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Pfizer Researcher Says miRNA Markers Have Promise Beyond Oncology, but a Lengthy Development Runway


By Doug Macron

Though microRNAs hold great promise as diagnostic and prognostic biomarkers for a variety of complex diseases, their development for these applications outside of cancer remains years away, a Pfizer researcher said this week.

Indeed, cancer researchers have been a major force driving clinical applications of miRNAs, with at least four diagnostics based on the non-coding RNAs already commercialized.

To David von Schack, senior principal scientist of translational immunology in Pfizer's immunology and autoimmunity research unit, this makes sense given the fairly straightforward process of linking miRNAs to malignancies.

In oncology, “you know what your disease tissue is, you know what the cancer is, [and specimens] are typically abundantly available [since] people are more than willing to give up their cancer samples,” he said. But when working in other diseases — neurological conditions such as schizophrenia, for instance — it becomes a challenge even to obtain patient samples for analysis.

“It's a much more straightforward [path] to go from microRNA identification, then molecular understanding, and even applying [miRNAs in a clinical setting when] you can have access to tissue, versus other diseases where you just don't have access to the [implicated] tissue,” von Schack said.

In such cases, “you resort to secondary tissues as a readout, such as blood or other fluids, [but] then you're typically quite far removed from the source of action of the disease.”

At the same time, the molecular processes driving malignancy have been well studied and elucidated, von Schack noted on the sidelines of Cambridge Healthtech Institute's microRNA in Human Disease and Development conference in Cambridge, Mass., this week.

“That is much less understood in other diseases,” particularly autoimmune disorders, where “we know some of the affected organs and some of the cellular components, but the molecular machinery that leads to a certain disease's status” is not clear.

Yet von Schack sees great potential in the use of miRNA biomarkers in diseases beyond oncology, as evidenced by a research project he conducted while at Wyeth, which was acquired by Pfizer in 2009.

At the CHI meeting, von Schack presented data from that work, which appeared last year in PLoS One and showed that miRNAs may play a direct role in neuropathic pain.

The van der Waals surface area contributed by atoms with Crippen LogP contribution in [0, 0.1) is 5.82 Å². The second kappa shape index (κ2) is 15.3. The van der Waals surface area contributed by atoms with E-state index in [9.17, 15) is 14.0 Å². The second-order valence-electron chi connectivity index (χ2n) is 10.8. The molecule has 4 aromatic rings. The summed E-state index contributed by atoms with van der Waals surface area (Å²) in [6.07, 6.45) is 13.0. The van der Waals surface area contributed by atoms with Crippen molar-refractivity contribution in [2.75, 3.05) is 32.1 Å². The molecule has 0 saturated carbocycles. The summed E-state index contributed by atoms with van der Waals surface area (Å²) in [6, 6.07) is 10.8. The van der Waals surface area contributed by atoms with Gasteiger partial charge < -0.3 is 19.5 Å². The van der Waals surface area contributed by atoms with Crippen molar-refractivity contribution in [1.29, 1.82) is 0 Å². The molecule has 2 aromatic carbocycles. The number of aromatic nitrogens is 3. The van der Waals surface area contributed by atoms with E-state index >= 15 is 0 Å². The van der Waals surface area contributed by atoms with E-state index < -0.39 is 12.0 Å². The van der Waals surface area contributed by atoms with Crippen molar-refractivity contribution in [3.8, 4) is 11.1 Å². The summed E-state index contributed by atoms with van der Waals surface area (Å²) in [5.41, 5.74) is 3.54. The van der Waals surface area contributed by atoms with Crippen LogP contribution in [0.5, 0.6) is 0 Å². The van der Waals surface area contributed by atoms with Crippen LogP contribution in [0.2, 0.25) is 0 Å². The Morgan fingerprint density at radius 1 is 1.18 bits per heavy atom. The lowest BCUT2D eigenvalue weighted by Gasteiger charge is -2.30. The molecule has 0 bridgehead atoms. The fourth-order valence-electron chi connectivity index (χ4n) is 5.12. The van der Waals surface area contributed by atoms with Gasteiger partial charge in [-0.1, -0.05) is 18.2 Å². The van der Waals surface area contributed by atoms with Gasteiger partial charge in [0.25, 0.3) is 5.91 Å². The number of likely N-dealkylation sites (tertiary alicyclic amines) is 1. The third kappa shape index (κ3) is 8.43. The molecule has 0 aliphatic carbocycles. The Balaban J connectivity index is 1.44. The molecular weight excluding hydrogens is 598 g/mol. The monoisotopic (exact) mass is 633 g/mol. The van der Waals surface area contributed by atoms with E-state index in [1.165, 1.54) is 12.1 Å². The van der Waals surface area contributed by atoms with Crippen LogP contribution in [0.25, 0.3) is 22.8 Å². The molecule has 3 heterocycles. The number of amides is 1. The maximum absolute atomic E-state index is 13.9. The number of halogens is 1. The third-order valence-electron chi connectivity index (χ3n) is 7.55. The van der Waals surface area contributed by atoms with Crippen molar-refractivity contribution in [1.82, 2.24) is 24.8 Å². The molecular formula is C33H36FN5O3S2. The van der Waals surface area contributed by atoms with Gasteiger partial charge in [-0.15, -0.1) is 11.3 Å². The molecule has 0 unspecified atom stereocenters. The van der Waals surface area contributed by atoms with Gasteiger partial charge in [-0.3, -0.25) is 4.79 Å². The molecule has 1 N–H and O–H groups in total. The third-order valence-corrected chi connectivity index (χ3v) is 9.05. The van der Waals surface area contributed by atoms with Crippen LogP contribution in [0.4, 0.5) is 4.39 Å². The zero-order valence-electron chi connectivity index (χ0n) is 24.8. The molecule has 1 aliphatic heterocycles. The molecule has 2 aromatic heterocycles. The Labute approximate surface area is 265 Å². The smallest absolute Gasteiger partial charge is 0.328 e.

The Wyeth investigators performed miRNA expression profiling in rats subjected to spinal nerve ligation. They found 63 miRNAs whose level of expression was “significantly altered” following the ligation surgery, including 59 that were down-regulated.

A computational prediction tool was used to identify the miRNAs' targets and “it was found that the transcripts with multiple predicted target sites belong to neurologically important pathways,” including ones involved in neurite growth, the Wyeth team wrote.

During his presentation, von Schack said that he and his colleagues hypothesized that many of the miRNAs identified may be expressed in order to inhibit early developmental processes, and that the damage caused by the spinal ligation led to their down-regulation as part of the regeneration process.

Still, the findings are very preliminary and “additional studies in neuropathic pain validating the role of individual miRNAs, employing both cellular and in vivo miRNA delivery … [are required to] elucidate the functional roles for these miRNAs in pain,” Schack and his team wrote in PLoS One.

Although the miRNA program was not continued after the rat study, Schack said that Pfizer is keeping its eye on the small, non-coding RNAs.

“We're interested. We're following the field,” he said. “To understand other facets of basic biology, you have to factor in microRNAs. ... You can't ignore them.

“But we're cautious [about] being at the forefront for [the sake of] being at the forefront. We want to have something that's biologically interpretable and useful in the clinic.”

That will likely mean taking cues from the cancer field, which has made great strides translating miRNAs into useful biomarkers.

Already, Rosetta Genomics has three miRNA-based cancer diagnostics on the market, and Asuragen recently introduced a fine needle aspirate version of its miRNA-based pancreatic cancer diagnostic (GSN 2/23/2012).

Exiqon, meanwhile, said earlier this month that it could have three miRNA cancer diagnostics, including one that uses biofluids rather than a tissue sample, on the market by 2014 (GSN 3/8/2012).

“As in so many other areas, cancer is going to lead the way,” von Schack said, although he cautioned that he views miRNA research in other disease areas trailing by five to ten years.

Have topics you'd like to see covered in Gene Silencing News? Contact the editor
at dmacron [at] genomeweb [.] com.

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